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Palm Latitudes

The Scene : Shake Your Sushi

October 08, 1995|Mary McNamara

"Chris," I say as we approach Tokyo Delve's Sushi Bar in North Hollywood, "this place has no windows. No windows. And it's painted black." I answer his quizzical glance by explaining that a) I shy away from windowless dining venues as they are typically either the site of Mafia slayings or topless dancing, and b) the last all-black establishment I entered willingly was the Pyramid Club on the Lower East Side, where my wallet was stolen and I saw, through no fault of my own, my first pierced penis. And that was in 1985.

Chris rolls his eyes and assures me that this is going to be "fun." He is well into part six of his lecture on the importance of "an open mind" when we enter Delve's. "Whoa," says Chris, stepping quite perceptibly backward.

Indeed.

"Hi," yell the six sushi chefs, and they are not the only ones yelling. Everything in the place is: the chef's hot pink, green and yellow shirts and bandannas, the strobe lights, the crowd that is communicating in assembly line tones. And the music. It pulses and beats at such volume that it is a full two minutes before I realize that what I am hearing is, unbelievably, "My Angel Is a Centerfold."

"We don't have to stay," Chris says. I smile. Grimly. We take our seats at the sushi bar. Oh yes, we most certainly do, I think.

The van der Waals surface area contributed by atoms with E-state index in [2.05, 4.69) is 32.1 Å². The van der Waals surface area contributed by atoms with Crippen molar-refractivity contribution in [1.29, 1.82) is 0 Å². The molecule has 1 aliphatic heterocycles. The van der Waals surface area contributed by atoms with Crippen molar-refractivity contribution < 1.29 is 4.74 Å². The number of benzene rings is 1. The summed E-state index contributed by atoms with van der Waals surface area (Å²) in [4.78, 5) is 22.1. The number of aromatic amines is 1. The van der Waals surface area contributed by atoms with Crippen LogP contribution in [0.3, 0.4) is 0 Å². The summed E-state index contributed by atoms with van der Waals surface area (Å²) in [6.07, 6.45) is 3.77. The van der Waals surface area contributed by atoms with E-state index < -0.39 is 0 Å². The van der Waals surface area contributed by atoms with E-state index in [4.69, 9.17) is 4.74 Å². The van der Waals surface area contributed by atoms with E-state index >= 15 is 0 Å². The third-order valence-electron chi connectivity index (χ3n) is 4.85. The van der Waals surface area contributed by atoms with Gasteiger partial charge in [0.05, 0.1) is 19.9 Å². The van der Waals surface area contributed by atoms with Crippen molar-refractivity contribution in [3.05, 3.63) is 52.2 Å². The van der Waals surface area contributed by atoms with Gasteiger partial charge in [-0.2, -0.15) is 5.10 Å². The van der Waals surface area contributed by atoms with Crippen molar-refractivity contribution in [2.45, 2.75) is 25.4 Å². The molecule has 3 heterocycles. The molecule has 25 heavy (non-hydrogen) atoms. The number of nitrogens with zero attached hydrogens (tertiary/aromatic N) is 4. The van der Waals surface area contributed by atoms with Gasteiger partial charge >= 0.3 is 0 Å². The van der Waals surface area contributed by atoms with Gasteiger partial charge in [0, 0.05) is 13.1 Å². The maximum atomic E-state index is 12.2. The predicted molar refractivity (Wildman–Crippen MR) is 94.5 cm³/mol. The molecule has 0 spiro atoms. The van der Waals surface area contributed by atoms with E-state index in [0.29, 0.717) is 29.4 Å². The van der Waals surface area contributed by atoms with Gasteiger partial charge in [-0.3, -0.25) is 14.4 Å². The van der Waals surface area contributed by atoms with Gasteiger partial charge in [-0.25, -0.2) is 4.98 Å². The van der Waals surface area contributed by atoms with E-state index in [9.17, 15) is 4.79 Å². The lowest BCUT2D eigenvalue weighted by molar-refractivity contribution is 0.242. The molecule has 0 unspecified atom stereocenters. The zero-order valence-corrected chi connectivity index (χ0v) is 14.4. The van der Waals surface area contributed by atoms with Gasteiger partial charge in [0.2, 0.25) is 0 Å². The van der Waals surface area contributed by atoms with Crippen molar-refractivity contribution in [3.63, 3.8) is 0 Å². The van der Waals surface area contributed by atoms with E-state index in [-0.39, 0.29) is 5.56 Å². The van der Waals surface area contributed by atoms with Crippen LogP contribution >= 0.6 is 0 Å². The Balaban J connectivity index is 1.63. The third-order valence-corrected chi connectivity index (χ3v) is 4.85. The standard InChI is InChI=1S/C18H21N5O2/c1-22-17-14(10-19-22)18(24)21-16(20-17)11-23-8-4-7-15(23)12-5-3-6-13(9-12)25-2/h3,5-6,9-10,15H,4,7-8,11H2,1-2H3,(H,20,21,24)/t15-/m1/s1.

There are about 20 tables, about half inhabited by large groups of what seem to me excruciatingly young people. But not that young--suddenly, a waiter bearing more bottles of Sapporo than I have ever seen in one building appears. "Sappor," yell the waiters and chefs, their headsets making them look like Madonna on tour.

Two minutes later they begin yelling even more. It is 7 o'clock, which apparently means something. Mainly that the music, a reggae number, is jacked up a notch or two and the staff starts dancing. What am I saying? Everyone in the room , with a few exceptions such as myself, starts dancing. On the chairs, on the tables, on the counter. OK, OK, I start dancing too. But I keep my seat. I am chair-dancing. I can't help it. I am having "fun."

As the song winds down, there is more yelling, and a light swoops around the room--whoever is seated in the seat where it stops wins a free dinner. When it stops on an empty seat, the crowd expresses its dismay, loudly, and everyone reluctantly returns to their seats as the music dims to its original two-thirds blast. The parade of hits from the '70s--KC and the Sunshine Band, for crying out loud--makes talking pretty much impossible, so I watch the door.

The expressions on the faces of those entering--the saucer-like eyes, the little back-step, the lips mouthing "Oh, my God." But everyone comes gamely in--a bridal shower party, a Rosemary Clooney clone and her two grown sons, a pair of country club-type parents with their tennis-tanned blond daughter. I watch in fascination as Mom smiles bravely in a lockjawed Connecticut way, brushing off her chair before sitting down and telling herself, you can practically hear her, that it's always so good to see young people enjoying themselves. I turn away to avoid seeing the pain in her eyes when she discovers that a martini, very dry or otherwise, is out of the question.

Then "I'm Walking on Sunshine" revs up and I order a beer, am yelled at amiably and I know instantly that at the next opportunity, I will be up on a table with the rest of them.

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